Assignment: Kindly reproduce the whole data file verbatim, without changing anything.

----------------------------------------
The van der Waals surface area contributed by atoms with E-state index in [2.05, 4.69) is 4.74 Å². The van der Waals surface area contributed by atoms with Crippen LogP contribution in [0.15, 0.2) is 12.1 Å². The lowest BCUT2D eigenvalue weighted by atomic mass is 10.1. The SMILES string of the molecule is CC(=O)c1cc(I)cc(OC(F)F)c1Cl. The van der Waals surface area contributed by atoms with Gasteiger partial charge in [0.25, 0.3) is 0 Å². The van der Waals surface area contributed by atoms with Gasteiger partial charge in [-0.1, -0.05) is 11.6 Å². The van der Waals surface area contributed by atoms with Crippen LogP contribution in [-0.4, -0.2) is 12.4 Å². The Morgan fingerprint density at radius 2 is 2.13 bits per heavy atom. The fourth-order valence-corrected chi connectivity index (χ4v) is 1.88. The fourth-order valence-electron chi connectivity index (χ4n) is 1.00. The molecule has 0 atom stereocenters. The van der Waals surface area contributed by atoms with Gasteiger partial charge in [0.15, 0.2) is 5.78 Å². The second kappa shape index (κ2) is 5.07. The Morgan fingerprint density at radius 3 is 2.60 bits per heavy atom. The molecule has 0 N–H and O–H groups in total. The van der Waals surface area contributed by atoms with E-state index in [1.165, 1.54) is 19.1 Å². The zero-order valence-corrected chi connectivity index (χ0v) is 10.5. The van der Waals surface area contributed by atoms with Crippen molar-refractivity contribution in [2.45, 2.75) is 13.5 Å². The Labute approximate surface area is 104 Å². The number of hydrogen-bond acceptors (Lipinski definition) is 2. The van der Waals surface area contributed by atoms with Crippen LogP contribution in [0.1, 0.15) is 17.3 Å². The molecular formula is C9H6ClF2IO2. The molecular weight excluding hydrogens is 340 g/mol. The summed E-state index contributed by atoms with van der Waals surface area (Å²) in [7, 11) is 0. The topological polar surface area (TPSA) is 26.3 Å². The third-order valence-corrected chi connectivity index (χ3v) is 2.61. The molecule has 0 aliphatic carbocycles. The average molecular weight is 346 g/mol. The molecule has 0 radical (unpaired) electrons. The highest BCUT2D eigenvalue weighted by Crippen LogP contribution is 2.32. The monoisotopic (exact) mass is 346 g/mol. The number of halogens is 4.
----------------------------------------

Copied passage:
The van der Waals surface area contributed by atoms with E-state index in [2.05, 4.69) is 4.74 Å². The van der Waals surface area contributed by atoms with Crippen LogP contribution in [0.15, 0.2) is 12.1 Å². The lowest BCUT2D eigenvalue weighted by atomic mass is 10.1. The SMILES string of the molecule is CC(=O)c1cc(I)cc(OC(F)F)c1Cl. The van der Waals surface area contributed by atoms with Gasteiger partial charge in [0.25, 0.3) is 0 Å². The van der Waals surface area contributed by atoms with Gasteiger partial charge in [-0.1, -0.05) is 11.6 Å². The van der Waals surface area contributed by atoms with Crippen LogP contribution in [-0.4, -0.2) is 12.4 Å². The Morgan fingerprint density at radius 2 is 2.13 bits per heavy atom. The fourth-order valence-corrected chi connectivity index (χ4v) is 1.88. The fourth-order valence-electron chi connectivity index (χ4n) is 1.00. The molecule has 0 atom stereocenters. The van der Waals surface area contributed by atoms with Gasteiger partial charge in [0.15, 0.2) is 5.78 Å². The second kappa shape index (κ2) is 5.07. The Morgan fingerprint density at radius 3 is 2.60 bits per heavy atom. The molecule has 0 N–H and O–H groups in total. The van der Waals surface area contributed by atoms with E-state index in [1.165, 1.54) is 19.1 Å². The zero-order valence-corrected chi connectivity index (χ0v) is 10.5. The van der Waals surface area contributed by atoms with Crippen molar-refractivity contribution in [2.45, 2.75) is 13.5 Å². The Labute approximate surface area is 104 Å². The number of hydrogen-bond acceptors (Lipinski definition) is 2. The van der Waals surface area contributed by atoms with Crippen LogP contribution in [0.1, 0.15) is 17.3 Å². The molecular formula is C9H6ClF2IO2. The molecular weight excluding hydrogens is 340 g/mol. The summed E-state index contributed by atoms with van der Waals surface area (Å²) in [7, 11) is 0. The topological polar surface area (TPSA) is 26.3 Å². The third-order valence-corrected chi connectivity index (χ3v) is 2.61. The molecule has 0 aliphatic carbocycles. The average molecular weight is 346 g/mol. The molecule has 0 radical (unpaired) electrons. The highest BCUT2D eigenvalue weighted by Crippen LogP contribution is 2.32. The monoisotopic (exact) mass is 346 g/mol. The number of halogens is 4.